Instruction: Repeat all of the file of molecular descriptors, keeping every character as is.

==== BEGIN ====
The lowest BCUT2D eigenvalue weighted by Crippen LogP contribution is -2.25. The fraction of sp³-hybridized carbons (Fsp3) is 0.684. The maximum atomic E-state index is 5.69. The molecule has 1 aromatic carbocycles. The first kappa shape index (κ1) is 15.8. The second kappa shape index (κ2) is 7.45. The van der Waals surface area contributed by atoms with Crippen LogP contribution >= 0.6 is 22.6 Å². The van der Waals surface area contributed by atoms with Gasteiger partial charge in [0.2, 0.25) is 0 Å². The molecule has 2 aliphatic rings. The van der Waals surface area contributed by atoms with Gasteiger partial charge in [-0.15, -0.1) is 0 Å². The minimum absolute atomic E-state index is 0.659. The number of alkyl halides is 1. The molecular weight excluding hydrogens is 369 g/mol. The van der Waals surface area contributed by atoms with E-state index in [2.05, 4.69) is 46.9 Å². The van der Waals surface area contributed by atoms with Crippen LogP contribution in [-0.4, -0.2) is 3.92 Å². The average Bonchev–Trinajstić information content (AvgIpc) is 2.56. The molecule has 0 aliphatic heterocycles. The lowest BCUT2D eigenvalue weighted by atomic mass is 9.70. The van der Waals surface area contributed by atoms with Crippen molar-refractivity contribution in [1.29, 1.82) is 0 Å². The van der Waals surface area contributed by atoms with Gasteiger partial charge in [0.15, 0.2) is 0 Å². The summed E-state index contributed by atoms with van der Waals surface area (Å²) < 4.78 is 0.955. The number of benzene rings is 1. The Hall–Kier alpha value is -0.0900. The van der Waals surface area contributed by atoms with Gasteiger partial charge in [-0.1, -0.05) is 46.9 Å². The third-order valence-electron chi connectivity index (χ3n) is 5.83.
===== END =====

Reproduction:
The lowest BCUT2D eigenvalue weighted by Crippen LogP contribution is -2.25. The fraction of sp³-hybridized carbons (Fsp3) is 0.684. The maximum atomic E-state index is 5.69. The molecule has 1 aromatic carbocycles. The first kappa shape index (κ1) is 15.8. The second kappa shape index (κ2) is 7.45. The van der Waals surface area contributed by atoms with Crippen LogP contribution >= 0.6 is 22.6 Å². The van der Waals surface area contributed by atoms with Gasteiger partial charge in [0.2, 0.25) is 0 Å². The molecule has 2 aliphatic rings. The van der Waals surface area contributed by atoms with Gasteiger partial charge in [-0.15, -0.1) is 0 Å². The minimum absolute atomic E-state index is 0.659. The number of alkyl halides is 1. The molecular weight excluding hydrogens is 369 g/mol. The van der Waals surface area contributed by atoms with E-state index in [2.05, 4.69) is 46.9 Å². The van der Waals surface area contributed by atoms with Crippen LogP contribution in [-0.4, -0.2) is 3.92 Å². The average Bonchev–Trinajstić information content (AvgIpc) is 2.56. The molecule has 0 aliphatic heterocycles. The lowest BCUT2D eigenvalue weighted by atomic mass is 9.70. The van der Waals surface area contributed by atoms with Crippen molar-refractivity contribution in [1.29, 1.82) is 0 Å². The van der Waals surface area contributed by atoms with Gasteiger partial charge in [0.15, 0.2) is 0 Å². The summed E-state index contributed by atoms with van der Waals surface area (Å²) < 4.78 is 0.955. The number of benzene rings is 1. The Hall–Kier alpha value is -0.0900. The van der Waals surface area contributed by atoms with Gasteiger partial charge in [-0.1, -0.05) is 46.9 Å². The third-order valence-electron chi connectivity index (χ3n) is 5.83.